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Here are some before and after pictures of the Bolivar Peninsula.

I wonder what was different about the houses that remained standing?

Our house in Boca is just a few houses from the Intracoastal, on the mainland side, but the barrier island that separates us from the sea is a lot narrower than the Bolivar. I don't know what kind of surge it would take to cross it and fill the Intracoastal and neighborhood canals, but I'll bet a lot of the multi-million-dollar mansions on the ocean would get wiped out, or at least badly damaged in a similar situation. But they might help blunt the blow of the water and keep it from getting to us. A worst-case for us would probably be a similar west-bound storm hitting north Broward, around Deerfield Beach or Hillsboro, which would maximize surge up here.

[Update a while later]

Jeff Masters has more, on the almost total destruction of Gilchrist.

I don't see any description of the type of construction. Our house is cement block on concrete slab. I can see a wood frame getting stripped off its foundation, but it's pretty scary to think what kind of force it would take to empty our lot.


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David A. Young wrote:

Even better are houses made using ICFs (Insulated Concrete Forms). The walls are essentially one unbroken, monolithic structure. Things are damned near indestructible. If I was having a home built from scratch, that's the way I'd go.

Karl Hallowell wrote:

Maybe some of the houses still standing are on stilts. Even if they weren't before the hurricane (due to the presence of an easily washed out first floor). ICFs sound interesting. Should hold up to considerable wind, but I wouldn't better on one withstanding the peak of a strong storm surge.

Bob Powell wrote:

You wrote: "I can see a wood frame getting stripped off its foundation, but it's pretty scary to think what kind of force it would take to empty our lot."

It might be less than you might think - I think a lot depends on how the blocks are tied to the foundation. You know how much water weighs, and you can do the math on how much force is carried by three feet of water moving at ten miles (or more?) per hour. Add wave action on top of that. Don't forget what could happen if the surge breaks through a window or door, and the wave action can do a back-and-forth number.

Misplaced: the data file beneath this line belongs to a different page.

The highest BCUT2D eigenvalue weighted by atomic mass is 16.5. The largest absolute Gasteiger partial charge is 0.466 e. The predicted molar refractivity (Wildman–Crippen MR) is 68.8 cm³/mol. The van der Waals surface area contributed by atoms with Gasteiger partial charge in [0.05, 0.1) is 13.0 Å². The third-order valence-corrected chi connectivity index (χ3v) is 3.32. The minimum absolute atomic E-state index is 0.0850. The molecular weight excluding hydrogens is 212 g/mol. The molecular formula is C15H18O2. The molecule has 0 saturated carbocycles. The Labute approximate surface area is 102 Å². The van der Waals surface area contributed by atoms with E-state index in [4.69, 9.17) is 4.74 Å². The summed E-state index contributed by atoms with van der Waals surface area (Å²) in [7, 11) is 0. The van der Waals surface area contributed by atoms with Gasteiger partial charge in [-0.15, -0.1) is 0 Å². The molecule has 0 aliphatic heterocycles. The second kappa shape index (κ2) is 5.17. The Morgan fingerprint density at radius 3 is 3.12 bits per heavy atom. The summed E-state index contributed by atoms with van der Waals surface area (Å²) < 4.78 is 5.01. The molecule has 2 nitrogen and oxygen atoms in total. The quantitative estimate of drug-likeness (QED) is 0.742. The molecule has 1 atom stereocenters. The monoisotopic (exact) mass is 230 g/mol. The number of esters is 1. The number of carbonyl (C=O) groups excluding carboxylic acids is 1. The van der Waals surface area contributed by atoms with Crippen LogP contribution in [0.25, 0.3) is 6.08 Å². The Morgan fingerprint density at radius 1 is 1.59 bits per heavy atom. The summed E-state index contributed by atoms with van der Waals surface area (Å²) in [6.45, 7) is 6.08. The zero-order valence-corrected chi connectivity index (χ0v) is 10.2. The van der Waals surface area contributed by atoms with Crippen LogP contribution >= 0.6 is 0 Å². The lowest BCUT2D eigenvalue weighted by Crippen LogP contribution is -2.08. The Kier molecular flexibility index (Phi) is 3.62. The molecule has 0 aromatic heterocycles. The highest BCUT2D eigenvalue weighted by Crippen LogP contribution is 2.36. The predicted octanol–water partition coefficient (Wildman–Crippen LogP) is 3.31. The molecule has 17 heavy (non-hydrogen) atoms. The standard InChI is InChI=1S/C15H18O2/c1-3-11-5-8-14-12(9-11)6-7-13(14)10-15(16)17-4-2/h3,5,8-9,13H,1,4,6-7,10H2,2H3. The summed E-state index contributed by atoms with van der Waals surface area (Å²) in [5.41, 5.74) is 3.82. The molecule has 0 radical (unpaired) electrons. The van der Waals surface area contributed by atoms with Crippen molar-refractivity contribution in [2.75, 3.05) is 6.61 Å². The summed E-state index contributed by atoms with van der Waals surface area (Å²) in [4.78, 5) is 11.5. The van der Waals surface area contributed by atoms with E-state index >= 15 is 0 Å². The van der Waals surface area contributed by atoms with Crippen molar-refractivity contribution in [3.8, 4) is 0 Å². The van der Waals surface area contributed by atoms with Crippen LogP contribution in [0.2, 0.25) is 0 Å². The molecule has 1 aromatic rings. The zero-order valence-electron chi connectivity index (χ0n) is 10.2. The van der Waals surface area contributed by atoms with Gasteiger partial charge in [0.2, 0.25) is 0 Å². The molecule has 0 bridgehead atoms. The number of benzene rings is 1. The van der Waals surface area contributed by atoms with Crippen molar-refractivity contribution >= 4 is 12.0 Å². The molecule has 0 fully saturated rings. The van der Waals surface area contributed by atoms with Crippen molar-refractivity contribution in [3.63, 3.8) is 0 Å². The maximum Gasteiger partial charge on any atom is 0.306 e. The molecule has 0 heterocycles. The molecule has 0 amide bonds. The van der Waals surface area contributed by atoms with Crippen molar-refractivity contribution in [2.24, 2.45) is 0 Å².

Rick C wrote:

Karl, most of the houses in those pictures were on stilts.

MG wrote:

I regret in advance the pedantry....

Concrete Masonry Units (CMU's) can be tied together with steel reinforcing bar and grout. In principle, they can become forms for a reinforced concrete skeleton.

When a CMU wall has an opening (for a window or door), the steel / grout reinforcement supports the loads over the opening.

Also, the manner in which the wall gets tied to the foundation determines how well it resists shearing off the foundation.

Josh Reiter wrote:

If you zoom in close enough you can see that the pillars that hold the houses up are still there. it is just the frame the house that got sheered away from the pillars. The houses that till have their top levels just survived due to their relative height. The three building in the middle stand a full story higher than all those around them. This top story most likely just rose above the height of the storm surge.

I had a relative in Florida who lived right off the water in a Condo on the second story. A storm surge came in from a hurricane and totally wiped out the 1st floor and all that was left was the pillars holding the condo building up. I found that that the bottom floor or a beach front building in built in a way so that the walls purposely give away when a surge comes through. The pillars are left in place and their reduced surface area lets them stand up to the force of the water and insure that the the building as a whole stays standing. If the walls don't give away then the pressure against a broad flat surface multiplies and can case the whole structure to list and fall over.

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This page contains a single entry by Rand Simberg published on September 17, 2008 7:34 AM.

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